Objectives: To systematically document measurement approaches used in the monitoring and evaluation of gender-based violence (GBV) risk mitigation activities, categorise the types of available literature produced by sector, identify existing tools and measures and identify knowledge gaps within the humanitarian sector.

Design: Systematic mapping and in-depth review.

Data sources: Pubmed, Global Health, PsychInfo, ReliefWeb, OpenGrey (grey literature), Google Scholar, Web of Science (Social Science Index)

Eligibility criteria: a structured search strategy was systematically applied to 17 databases as well as registers, websites and other resources to identify materials published between 1 January 2005 and 15 May 2019.

Data extraction and synthesis: Those resources that met the inclusion criteria underwent a comprehensive full-text review. A detailed matrix was developed and key data from each resource were extracted to allow for the assessment of patterns in thematic areas.

Results: A total of 2108 documents were screened. Overall, 145 documents and 112 tools were reviewed, representing 10 different humanitarian sectors. While numerous resources exist, many lack sufficient information on how to monitor outputs or outcomes of GBV risk mitigation activities. There is also limited guidance on how to integrate the measurement of GBV risk mitigation into existing monitoring and evaluation frameworks. Those reports that aimed to measure GBV risk mitigation activities mostly employed qualitative methods and few measured the impact of a GBV risk mitigation with robust research designs.

Conclusions: Recent efforts to adapt humanitarian response to COVID-19 have highlighted new and existing challenges for GBV risk mitigation. There is a significant gap in the evidence base around the effectiveness of GBV risk mitigation across all sectors. Understanding and strengthening measurement approaches in GBV risk mitigation remains a critical task for humanitarian response.

Indi Trehan, Sean M. Kivlehan, Kamna S. Balhara, Joseph Bonney, Braden J. Hexom, Amelia Y. Pousson, Nana Serwaa A. Quao, Megan M. Rybarczyk, Anand Selvam, Benjamin D. Nicholson, Nidhi Bhaskar, Torben K. Becker, and Global Emergency Medicine Literature Review (GEMLR) Group. 7/2021. “Global Emergency Medicine: A Scoping Review of the Literature from 2020.” Academic Emergency Medicine: Official Journal of the Society for Academic Emergency Medicine. Read PublicationAbstract

Objective: To identify, screen, highlight, review, and summarize some of the most rigorously conducted and impactful original research and review articles in global emergency medicine (EM) published in 2020 in the peer-reviewed and gray literature.

Methods: A broad systematic search of peer-reviewed publications related to global EM indexed on PubMed and in the gray literature was conducted. The titles and abstracts of the articles on this list were screened by members of the Global Emergency Medicine Literature Review team to identify those that met our criteria of original research or review articles in the domains of Disaster and Humanitarian Response, Emergency Care in Resource-Limited Settings, and Emergency Medicine Development. Those articles that met these screening criteria were then scored using one of three scoring templates appropriate to the article type. Those articles that scored in the top 5% then underwent in-depth narrative summarization.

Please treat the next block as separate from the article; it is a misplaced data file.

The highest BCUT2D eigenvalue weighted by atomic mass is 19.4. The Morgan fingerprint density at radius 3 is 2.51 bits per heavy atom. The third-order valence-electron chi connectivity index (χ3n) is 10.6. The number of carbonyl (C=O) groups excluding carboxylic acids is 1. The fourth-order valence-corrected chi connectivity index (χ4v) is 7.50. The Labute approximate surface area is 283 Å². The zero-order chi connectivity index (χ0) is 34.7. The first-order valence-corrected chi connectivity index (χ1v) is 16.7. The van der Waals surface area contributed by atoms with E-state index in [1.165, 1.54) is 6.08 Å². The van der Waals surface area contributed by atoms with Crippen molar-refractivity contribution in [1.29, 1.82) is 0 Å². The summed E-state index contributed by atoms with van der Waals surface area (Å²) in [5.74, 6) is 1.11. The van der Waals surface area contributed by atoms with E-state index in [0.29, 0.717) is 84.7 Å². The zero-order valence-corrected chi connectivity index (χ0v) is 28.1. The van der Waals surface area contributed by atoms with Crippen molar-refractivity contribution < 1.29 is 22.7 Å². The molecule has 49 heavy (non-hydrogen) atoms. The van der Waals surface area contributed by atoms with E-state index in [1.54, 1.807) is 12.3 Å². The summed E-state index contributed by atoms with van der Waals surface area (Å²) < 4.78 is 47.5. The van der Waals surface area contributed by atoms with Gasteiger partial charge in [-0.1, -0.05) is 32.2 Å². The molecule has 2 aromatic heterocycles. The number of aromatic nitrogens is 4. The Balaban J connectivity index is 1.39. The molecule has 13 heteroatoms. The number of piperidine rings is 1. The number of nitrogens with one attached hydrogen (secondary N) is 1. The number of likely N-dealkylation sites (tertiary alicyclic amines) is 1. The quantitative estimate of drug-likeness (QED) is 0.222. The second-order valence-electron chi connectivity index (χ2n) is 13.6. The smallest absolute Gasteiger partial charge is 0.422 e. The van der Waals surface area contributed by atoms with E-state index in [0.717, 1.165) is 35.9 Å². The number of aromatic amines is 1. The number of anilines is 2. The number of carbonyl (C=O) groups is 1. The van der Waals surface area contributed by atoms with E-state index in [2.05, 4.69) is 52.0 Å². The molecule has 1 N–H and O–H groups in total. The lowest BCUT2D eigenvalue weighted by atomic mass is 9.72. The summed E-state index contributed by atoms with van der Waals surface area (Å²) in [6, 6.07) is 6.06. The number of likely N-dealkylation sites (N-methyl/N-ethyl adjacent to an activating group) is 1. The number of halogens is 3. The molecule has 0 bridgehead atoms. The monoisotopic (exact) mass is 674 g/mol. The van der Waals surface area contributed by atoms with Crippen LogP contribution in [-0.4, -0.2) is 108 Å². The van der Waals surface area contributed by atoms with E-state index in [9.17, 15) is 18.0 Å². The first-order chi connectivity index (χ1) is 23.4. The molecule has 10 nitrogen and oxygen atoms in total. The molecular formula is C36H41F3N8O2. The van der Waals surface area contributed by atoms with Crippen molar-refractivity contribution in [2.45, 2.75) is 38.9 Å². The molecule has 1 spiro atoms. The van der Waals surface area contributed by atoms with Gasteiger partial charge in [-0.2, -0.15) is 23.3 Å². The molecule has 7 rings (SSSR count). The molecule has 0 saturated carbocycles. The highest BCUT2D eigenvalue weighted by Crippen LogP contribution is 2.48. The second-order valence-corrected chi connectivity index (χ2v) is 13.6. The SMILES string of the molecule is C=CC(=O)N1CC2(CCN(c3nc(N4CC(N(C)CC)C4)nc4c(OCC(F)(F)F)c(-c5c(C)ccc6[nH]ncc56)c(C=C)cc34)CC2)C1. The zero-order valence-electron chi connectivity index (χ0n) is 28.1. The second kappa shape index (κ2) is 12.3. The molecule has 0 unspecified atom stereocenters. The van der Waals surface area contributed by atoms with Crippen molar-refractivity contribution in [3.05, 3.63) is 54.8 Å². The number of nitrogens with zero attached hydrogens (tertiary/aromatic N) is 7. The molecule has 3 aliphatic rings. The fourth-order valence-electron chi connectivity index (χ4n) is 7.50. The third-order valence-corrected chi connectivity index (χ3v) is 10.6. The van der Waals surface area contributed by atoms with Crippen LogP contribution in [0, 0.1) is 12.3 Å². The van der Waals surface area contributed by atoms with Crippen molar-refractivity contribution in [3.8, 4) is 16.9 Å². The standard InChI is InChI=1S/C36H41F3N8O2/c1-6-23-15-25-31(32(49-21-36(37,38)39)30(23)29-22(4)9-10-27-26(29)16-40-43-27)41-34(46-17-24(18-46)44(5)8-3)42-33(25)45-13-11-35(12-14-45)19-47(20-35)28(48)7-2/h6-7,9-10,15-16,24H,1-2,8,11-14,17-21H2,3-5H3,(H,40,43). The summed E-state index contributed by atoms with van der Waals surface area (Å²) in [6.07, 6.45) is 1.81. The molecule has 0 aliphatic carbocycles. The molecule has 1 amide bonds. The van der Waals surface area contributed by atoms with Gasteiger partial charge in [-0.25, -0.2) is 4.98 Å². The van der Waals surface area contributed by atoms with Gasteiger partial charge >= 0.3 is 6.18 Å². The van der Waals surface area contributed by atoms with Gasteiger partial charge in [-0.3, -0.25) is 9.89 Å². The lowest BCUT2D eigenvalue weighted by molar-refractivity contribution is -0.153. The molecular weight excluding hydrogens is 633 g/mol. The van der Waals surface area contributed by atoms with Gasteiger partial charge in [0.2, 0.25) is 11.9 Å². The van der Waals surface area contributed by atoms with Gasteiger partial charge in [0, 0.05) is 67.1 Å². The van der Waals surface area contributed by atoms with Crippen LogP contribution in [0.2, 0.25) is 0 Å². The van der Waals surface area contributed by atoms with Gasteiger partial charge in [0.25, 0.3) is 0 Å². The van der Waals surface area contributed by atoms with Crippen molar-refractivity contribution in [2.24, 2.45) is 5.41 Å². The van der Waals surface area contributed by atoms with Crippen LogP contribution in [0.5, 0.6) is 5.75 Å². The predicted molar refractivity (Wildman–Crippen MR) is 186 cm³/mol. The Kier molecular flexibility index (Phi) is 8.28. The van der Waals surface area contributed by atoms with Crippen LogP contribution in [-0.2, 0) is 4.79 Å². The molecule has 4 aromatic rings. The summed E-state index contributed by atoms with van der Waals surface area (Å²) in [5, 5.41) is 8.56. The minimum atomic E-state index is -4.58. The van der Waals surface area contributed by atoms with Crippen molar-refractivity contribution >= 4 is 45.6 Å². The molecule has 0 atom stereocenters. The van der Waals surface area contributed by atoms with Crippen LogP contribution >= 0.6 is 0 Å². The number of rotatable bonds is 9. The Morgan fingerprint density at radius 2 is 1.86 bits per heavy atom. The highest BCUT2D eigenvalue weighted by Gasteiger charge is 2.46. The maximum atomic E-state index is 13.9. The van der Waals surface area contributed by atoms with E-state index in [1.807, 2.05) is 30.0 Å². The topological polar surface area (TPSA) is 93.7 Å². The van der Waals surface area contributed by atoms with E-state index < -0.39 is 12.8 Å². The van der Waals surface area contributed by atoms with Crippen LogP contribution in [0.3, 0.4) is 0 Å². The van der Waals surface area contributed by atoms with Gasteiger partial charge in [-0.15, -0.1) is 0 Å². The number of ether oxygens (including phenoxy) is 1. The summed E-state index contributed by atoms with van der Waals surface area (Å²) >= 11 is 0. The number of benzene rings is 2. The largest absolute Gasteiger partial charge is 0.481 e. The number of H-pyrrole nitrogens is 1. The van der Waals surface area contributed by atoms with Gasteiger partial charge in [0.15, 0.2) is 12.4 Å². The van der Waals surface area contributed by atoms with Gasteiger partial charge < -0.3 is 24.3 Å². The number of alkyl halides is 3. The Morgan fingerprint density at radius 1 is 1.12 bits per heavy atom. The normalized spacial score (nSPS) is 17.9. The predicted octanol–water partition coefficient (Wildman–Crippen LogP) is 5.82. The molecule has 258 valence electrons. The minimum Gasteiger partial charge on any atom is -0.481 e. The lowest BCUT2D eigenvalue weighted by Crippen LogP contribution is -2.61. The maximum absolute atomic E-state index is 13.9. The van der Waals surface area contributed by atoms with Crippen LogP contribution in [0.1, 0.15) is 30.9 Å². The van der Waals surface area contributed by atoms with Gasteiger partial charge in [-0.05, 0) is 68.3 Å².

Results: The 2020 GEMLR search initially identified 35,970 articles, more than 50% more than last year’s search. From these, 364 were scored based on their full text. Nearly three-fourths of the scored articles constituted original research, of which nearly three-fourths employed quantitative research methods. Nearly 10% of the articles identified this year were directly related to COVID-19. Research involving Emergency Care in Resource-Limited Settings again constituted most of the articles in this year’s review, accounting for more than 60% of the literature scored. A total of 20 articles underwent in-depth narrative critiques.

Conclusions: The number of studies relevant to global EM identified by our search was very similar to last year. Revisions to our methodology to identify a broader range of research were successful in identifying more qualitative research and studies related to Disaster and Humanitarian Response. The number of COVID-19-related articles is likely to continue to increase in subsequent years.

Indi Trehan, Sean M. Kivlehan, Kamna S. Balhara, Joseph Bonney, Braden J. Hexom, Amelia Y. Pousson, Nana Serwaa A. Quao, Megan M. Rybarczyk, Anand Selvam, Benjamin D. Nicholson, Nidhi Bhaskar, Torben K. Becker, and Global Emergency Medicine Literature Review (GEMLR) Group. 7/2021. “Global Emergency Medicine: A Scoping Review of the Literature from 2020.” Academic Emergency Medicine: Official Journal of the Society for Academic Emergency Medicine. Read PublicationAbstract

Objective: To identify, screen, highlight, review, and summarize some of the most rigorously conducted and impactful original research and review articles in global emergency medicine (EM) published in 2020 in the peer-reviewed and gray literature.